The most accurate optical single-ion clock worldwide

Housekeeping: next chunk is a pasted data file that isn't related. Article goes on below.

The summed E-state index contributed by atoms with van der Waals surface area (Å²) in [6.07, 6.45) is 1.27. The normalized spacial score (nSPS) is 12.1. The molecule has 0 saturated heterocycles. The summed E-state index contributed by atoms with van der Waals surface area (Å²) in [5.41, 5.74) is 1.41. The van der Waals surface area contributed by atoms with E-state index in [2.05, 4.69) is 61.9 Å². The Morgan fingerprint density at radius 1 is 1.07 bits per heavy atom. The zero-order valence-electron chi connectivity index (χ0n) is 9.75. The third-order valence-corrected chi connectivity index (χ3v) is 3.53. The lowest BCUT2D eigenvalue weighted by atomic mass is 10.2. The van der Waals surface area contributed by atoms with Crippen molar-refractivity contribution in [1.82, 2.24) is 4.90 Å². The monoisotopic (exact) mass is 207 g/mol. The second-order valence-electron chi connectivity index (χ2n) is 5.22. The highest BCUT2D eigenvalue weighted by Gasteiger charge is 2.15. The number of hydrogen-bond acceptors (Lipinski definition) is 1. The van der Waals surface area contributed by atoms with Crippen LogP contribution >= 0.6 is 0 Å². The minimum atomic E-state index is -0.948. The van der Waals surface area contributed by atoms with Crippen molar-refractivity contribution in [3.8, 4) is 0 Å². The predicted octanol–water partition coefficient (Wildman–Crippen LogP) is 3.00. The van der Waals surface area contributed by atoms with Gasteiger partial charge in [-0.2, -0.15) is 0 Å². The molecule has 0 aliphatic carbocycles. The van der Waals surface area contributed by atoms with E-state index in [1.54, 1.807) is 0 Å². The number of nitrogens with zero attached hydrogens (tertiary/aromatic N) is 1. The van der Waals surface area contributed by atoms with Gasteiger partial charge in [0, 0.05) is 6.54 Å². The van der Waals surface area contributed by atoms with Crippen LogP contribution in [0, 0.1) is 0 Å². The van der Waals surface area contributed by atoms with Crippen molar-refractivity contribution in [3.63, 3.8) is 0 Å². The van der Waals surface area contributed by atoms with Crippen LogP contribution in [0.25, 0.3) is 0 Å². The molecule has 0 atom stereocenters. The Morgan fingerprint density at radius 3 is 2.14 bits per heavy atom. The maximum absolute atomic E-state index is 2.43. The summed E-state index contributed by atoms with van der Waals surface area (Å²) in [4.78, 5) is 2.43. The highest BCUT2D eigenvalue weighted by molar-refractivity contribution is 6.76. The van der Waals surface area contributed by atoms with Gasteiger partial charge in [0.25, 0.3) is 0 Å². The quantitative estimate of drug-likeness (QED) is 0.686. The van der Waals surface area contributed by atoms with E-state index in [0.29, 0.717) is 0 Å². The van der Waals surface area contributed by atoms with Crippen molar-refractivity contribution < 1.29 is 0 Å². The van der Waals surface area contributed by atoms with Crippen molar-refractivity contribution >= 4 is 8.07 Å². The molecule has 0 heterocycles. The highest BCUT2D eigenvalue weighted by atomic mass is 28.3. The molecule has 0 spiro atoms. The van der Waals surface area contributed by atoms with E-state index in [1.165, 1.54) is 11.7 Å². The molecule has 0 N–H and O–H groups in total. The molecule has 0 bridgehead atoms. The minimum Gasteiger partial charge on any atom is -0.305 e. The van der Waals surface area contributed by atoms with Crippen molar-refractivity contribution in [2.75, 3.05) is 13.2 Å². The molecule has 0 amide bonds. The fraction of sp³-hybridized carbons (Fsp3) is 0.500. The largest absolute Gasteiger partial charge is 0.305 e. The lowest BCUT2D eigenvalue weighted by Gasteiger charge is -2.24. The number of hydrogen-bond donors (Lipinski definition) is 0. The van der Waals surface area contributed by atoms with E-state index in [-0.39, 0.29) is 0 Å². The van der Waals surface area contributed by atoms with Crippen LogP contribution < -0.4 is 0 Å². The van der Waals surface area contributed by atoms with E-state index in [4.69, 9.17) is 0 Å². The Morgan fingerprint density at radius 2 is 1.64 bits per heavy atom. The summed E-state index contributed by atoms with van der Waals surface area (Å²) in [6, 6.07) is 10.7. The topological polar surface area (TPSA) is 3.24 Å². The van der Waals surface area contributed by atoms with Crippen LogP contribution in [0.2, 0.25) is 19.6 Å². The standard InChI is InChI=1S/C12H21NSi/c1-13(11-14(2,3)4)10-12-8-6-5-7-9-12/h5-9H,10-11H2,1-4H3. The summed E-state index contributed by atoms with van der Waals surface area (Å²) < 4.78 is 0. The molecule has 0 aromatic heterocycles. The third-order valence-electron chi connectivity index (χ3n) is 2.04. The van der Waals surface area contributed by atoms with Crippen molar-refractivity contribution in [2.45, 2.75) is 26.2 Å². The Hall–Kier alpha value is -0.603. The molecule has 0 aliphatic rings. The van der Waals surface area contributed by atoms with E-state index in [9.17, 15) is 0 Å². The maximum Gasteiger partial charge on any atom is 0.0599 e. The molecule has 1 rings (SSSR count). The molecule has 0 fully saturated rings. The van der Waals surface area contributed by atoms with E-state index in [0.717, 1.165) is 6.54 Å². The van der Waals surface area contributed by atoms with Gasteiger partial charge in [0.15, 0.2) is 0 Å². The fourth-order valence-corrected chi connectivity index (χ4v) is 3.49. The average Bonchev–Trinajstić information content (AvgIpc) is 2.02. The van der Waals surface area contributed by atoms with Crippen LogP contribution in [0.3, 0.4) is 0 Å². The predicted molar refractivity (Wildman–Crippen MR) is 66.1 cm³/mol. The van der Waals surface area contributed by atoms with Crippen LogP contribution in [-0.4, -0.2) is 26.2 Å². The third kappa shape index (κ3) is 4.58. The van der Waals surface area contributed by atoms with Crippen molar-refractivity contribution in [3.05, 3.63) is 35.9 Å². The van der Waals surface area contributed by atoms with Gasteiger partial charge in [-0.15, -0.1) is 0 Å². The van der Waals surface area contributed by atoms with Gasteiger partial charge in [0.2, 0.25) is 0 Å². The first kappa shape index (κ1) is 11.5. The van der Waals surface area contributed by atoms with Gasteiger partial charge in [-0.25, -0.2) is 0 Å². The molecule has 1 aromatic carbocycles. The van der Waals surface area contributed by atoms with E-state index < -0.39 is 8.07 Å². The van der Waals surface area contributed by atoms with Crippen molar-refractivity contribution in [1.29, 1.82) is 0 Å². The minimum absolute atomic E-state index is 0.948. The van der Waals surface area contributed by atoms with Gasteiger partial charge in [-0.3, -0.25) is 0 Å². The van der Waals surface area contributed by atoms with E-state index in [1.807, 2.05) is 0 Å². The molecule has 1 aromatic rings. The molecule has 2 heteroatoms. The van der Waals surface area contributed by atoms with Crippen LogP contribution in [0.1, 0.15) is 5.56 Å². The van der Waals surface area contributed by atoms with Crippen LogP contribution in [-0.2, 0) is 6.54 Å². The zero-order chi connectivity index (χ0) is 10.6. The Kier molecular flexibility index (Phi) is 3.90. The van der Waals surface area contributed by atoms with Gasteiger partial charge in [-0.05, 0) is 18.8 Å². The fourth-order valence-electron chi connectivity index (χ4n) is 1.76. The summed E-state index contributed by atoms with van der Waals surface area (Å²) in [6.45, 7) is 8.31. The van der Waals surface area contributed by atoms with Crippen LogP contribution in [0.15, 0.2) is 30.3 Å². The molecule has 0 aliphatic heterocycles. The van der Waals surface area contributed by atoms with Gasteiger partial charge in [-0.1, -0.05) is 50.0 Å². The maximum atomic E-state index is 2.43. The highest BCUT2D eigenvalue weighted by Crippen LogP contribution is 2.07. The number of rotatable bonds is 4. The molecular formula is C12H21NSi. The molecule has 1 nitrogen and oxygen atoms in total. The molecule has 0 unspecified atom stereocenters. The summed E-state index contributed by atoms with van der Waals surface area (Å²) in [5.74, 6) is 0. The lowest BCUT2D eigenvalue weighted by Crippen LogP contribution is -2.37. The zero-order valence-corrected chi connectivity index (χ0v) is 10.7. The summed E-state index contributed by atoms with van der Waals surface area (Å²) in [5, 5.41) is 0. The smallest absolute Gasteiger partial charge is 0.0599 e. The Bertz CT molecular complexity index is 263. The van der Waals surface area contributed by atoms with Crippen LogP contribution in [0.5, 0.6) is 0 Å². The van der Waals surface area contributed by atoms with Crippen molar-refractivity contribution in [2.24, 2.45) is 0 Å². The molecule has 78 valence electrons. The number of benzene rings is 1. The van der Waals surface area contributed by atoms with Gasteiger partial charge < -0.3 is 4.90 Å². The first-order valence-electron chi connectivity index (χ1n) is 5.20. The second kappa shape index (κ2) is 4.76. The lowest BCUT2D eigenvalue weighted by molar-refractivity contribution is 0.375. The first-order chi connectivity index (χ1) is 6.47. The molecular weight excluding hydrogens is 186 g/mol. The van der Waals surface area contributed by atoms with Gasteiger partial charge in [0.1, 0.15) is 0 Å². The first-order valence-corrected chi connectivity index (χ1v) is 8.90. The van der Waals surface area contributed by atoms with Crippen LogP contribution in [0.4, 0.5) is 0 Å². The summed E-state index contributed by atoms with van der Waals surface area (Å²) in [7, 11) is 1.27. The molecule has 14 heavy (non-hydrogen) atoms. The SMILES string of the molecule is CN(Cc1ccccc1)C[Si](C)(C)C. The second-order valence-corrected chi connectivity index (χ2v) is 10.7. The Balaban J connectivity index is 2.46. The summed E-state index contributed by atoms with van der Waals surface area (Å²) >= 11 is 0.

Technische Bundesanstalt (PTB) are the first research group in the world to have built an optical single-ion clock which attains an accuracy which had only been predicted theoretically so far. As early as 1981, Hans Dehmelt, who was to be awarded a Nobel prize later, had already developed the basic notions of how to use an ion kept in a high-frequency trap to build a clock which could attain the — then unbelievably low — relative measure-ment uncertainty in the range of 1E-18. Ever since, an increasing number of research groups worldwide have been trying to achieve this with optical atomic clocks (either based on single trapped ions or on many neutral atoms). The PTB scientists are the first to have reached the finishing line using a single-ion clock. Their optical ytterbium clock achieved a relative systematic measurement uncertainty of 3 E-18. The results have been published in the current issue of the scientific journal Physical Review Letters.

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